The governor argued that civil unions will help the state attract businesses and conventions.

“When they’re picking a convention for their particular organization, I think they look for a state that is a welcoming, accepting, hospitable place and that’s what we are in Illinois. We have everybody in and nobody left out,” Quinn told AP.

Supporters of the civil unions law note that it will give same-sex couples rights like hospital visitation and inheritance that are governed by state law.

“It provides a lot of really crucial benefits in terms of protecting couples’ ability to take care of one another in times of need,” said John Knight, director of the Lesbian, Gay, Bisexual, Transgender Project of the ACLU of Illinois, told the Chicago Tribune. “That includes hundreds of different things that many people don’t think about every day.”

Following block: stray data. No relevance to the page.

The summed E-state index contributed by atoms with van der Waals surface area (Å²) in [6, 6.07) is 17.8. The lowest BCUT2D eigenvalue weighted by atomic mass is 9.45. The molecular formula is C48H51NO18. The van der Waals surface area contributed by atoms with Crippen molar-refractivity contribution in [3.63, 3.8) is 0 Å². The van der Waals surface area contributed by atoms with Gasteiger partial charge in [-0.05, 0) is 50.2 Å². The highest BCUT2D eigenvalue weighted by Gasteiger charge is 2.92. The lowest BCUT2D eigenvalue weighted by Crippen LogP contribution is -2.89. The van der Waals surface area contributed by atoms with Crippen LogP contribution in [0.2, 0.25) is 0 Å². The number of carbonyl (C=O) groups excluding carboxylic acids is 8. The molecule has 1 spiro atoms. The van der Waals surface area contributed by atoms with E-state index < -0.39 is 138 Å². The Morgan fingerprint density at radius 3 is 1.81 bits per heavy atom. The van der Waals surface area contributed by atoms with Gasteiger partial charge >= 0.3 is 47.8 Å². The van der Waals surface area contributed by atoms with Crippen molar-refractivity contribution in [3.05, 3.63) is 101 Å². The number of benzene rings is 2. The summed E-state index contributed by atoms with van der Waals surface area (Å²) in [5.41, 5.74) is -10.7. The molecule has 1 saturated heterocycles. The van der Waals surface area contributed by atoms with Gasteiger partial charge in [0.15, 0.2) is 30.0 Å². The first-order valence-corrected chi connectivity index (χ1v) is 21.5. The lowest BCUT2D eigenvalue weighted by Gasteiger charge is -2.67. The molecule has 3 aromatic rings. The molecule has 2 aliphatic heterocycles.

Illinois will join 11 states plus Washington, D.C., with laws providing “an expansive form of state-level recognition” for gay and lesbian couples, according to the Human Rights Campaign, the nation’s largest gay political group.

Out of those, gay couples may marry in Connecticut, Iowa, Massachusetts, New Hampshire, Vermont and Washington, D.C., although they receive none of the federal benefits of marriage.

 

Top photo: Illinois Gov. Pat Quinn will hold a ceremony in January to sign civil unions into law. (via Facebook)

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